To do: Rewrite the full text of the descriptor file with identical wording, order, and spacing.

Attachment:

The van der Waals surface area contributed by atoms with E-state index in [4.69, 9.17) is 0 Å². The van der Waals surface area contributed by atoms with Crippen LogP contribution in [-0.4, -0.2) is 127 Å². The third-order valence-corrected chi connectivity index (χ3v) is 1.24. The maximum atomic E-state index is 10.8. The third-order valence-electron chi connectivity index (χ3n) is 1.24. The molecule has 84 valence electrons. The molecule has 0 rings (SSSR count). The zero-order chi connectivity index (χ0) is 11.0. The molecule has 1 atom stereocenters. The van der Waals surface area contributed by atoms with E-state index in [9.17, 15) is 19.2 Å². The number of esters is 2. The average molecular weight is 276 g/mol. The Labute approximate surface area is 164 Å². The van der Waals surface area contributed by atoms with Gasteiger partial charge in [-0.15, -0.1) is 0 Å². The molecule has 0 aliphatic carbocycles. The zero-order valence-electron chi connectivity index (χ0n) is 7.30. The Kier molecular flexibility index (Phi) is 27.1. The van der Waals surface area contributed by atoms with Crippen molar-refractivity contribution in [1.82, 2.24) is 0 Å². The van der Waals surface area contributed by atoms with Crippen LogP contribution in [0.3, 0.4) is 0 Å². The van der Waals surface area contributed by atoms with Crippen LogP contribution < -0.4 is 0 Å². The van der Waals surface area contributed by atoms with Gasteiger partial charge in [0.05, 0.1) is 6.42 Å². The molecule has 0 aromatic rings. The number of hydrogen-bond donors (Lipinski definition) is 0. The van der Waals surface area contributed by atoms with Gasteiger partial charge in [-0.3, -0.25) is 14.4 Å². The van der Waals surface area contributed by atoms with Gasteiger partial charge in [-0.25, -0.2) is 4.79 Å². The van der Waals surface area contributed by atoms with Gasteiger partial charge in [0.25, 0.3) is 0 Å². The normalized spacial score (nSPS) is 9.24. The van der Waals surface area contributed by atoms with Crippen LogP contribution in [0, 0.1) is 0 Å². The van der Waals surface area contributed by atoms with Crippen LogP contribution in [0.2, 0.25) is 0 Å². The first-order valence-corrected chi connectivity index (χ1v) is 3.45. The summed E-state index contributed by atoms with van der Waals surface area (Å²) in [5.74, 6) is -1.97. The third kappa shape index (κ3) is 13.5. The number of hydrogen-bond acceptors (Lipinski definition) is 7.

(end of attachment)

The van der Waals surface area contributed by atoms with E-state index in [4.69, 9.17) is 0 Å². The van der Waals surface area contributed by atoms with Crippen LogP contribution in [-0.4, -0.2) is 127 Å². The third-order valence-corrected chi connectivity index (χ3v) is 1.24. The maximum atomic E-state index is 10.8. The third-order valence-electron chi connectivity index (χ3n) is 1.24. The molecule has 84 valence electrons. The molecule has 0 rings (SSSR count). The zero-order chi connectivity index (χ0) is 11.0. The molecule has 1 atom stereocenters. The van der Waals surface area contributed by atoms with E-state index in [9.17, 15) is 19.2 Å². The number of esters is 2. The average molecular weight is 276 g/mol. The Labute approximate surface area is 164 Å². The van der Waals surface area contributed by atoms with Gasteiger partial charge in [-0.15, -0.1) is 0 Å². The molecule has 0 aliphatic carbocycles. The zero-order valence-electron chi connectivity index (χ0n) is 7.30. The Kier molecular flexibility index (Phi) is 27.1. The van der Waals surface area contributed by atoms with Crippen molar-refractivity contribution in [1.82, 2.24) is 0 Å². The van der Waals surface area contributed by atoms with Crippen LogP contribution in [0.3, 0.4) is 0 Å². The van der Waals surface area contributed by atoms with Crippen LogP contribution < -0.4 is 0 Å². The van der Waals surface area contributed by atoms with Gasteiger partial charge in [0.05, 0.1) is 6.42 Å². The molecule has 0 aromatic rings. The number of hydrogen-bond donors (Lipinski definition) is 0. The van der Waals surface area contributed by atoms with Gasteiger partial charge in [-0.3, -0.25) is 14.4 Å². The van der Waals surface area contributed by atoms with Gasteiger partial charge in [-0.25, -0.2) is 4.79 Å². The van der Waals surface area contributed by atoms with Gasteiger partial charge in [0.25, 0.3) is 0 Å². The normalized spacial score (nSPS) is 9.24. The van der Waals surface area contributed by atoms with Crippen LogP contribution in [0, 0.1) is 0 Å². The van der Waals surface area contributed by atoms with Crippen LogP contribution in [0.2, 0.25) is 0 Å². The first-order valence-corrected chi connectivity index (χ1v) is 3.45. The summed E-state index contributed by atoms with van der Waals surface area (Å²) in [5.74, 6) is -1.97. The third kappa shape index (κ3) is 13.5. The number of hydrogen-bond acceptors (Lipinski definition) is 7.